Though often used for different purposes, the index document was originally intended, conceptually, to be the "index" (directory listing or other content summary) of all of the files within each folder, so this configuration parameter specifies the index document to return for each folder in the entire bucket, if such a document exists within the folder... this isn't a single configuration "thing" for the bucket as a whole.
If your attempted configuration had been accepted by S3, it would have had the following impact, assuming a bucket name of "example.com":
browser address bar file (object) actually returned
It seems very unlikely that this is what you actually intended.
However, but that is how index documents work... they are conceptually intended to be related to the other things at each level of the directory hierarchy, which of course could be the actual listing of files, or could be an "index" in a much more broad and vague and general sense of any "page," such as a landing page you want a visitor to see when they go to a specific "directory" on your site, which of course, in the modern web is not typically conceptualized as a "directory" but rather simply as a "page."
So the index document has to be immediately under the same
/ delimiter and can't contain an additional
/ within its own specification.
The index document for example.com has to be stored in example.com/index.html (assuming "index.html" is your chosen index filename) -- it has to be stored within the "directory" that it indexes, just like on a conventional web server, where, in some configurations, the web server will actually display a directory listing of files, with the "index" page replacing that directory listing in cases where the "index" page actually exists. Of course, S3 doesn't have default directory listing page functionality.
In contrast to the index document, the error document, if you configure it, is a global configuration that is used regardless of where, within the bucket, the 404 occurs, so slashes are supported in that entry. The AWS console prompts are light on hints as to the nature of the two entries, which are so different in their behavior that they arguably should be more separated, visually.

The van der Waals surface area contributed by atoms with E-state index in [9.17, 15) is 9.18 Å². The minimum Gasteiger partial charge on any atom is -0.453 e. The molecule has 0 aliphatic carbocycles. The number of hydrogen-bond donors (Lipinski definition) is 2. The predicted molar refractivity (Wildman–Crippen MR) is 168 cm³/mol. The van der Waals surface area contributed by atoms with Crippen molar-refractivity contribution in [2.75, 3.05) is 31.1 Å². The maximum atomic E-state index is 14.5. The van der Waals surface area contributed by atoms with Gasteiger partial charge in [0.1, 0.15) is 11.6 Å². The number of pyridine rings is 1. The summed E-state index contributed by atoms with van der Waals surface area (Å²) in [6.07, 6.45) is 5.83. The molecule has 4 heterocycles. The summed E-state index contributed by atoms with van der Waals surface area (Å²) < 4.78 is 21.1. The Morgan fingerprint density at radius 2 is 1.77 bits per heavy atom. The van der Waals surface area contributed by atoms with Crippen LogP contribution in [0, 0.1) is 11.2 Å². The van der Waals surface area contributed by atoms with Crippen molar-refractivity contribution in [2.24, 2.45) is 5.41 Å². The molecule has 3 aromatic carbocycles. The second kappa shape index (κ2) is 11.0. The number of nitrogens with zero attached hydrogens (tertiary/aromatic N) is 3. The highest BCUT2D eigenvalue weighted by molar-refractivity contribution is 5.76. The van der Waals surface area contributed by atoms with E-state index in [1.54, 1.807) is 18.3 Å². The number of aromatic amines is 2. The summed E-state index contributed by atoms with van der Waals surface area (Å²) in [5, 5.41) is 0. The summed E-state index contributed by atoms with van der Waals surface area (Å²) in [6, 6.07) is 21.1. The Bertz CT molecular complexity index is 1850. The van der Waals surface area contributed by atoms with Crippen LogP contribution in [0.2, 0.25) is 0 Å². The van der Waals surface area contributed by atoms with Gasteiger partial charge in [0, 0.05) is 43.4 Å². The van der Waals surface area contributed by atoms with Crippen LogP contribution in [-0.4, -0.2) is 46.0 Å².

You'll note that "sub-bucket" isn't an actual term, for what you are describing, which is an object with delimiters in its key (path), which gives the appearance of being nested under a directory or folder.
For clarity, I have used the words "folder" and "directory" very casually all throughout this answer, with the conventional meaning... but for technical accuracy, I'll mention that S3 objects are not really stored internally in a hierarchical fashion "in directories." It appears this way, and for practical purposes, it works that way; however, it's actually the case that the
/ character, while close to being just another character in the object key, although it gets some special treatment as a delimiter because of its conventional use as a directory delimiter.Unlike some more conventional filesystems, the number of "files in each directory" does not pose any performance concern with S3 and doesn't need to be managed in the same way as is needed in a conventional filesystem when a large number of files exists, since S3 internally hashes the key ("path") of each object for its internal storage partitioning logic.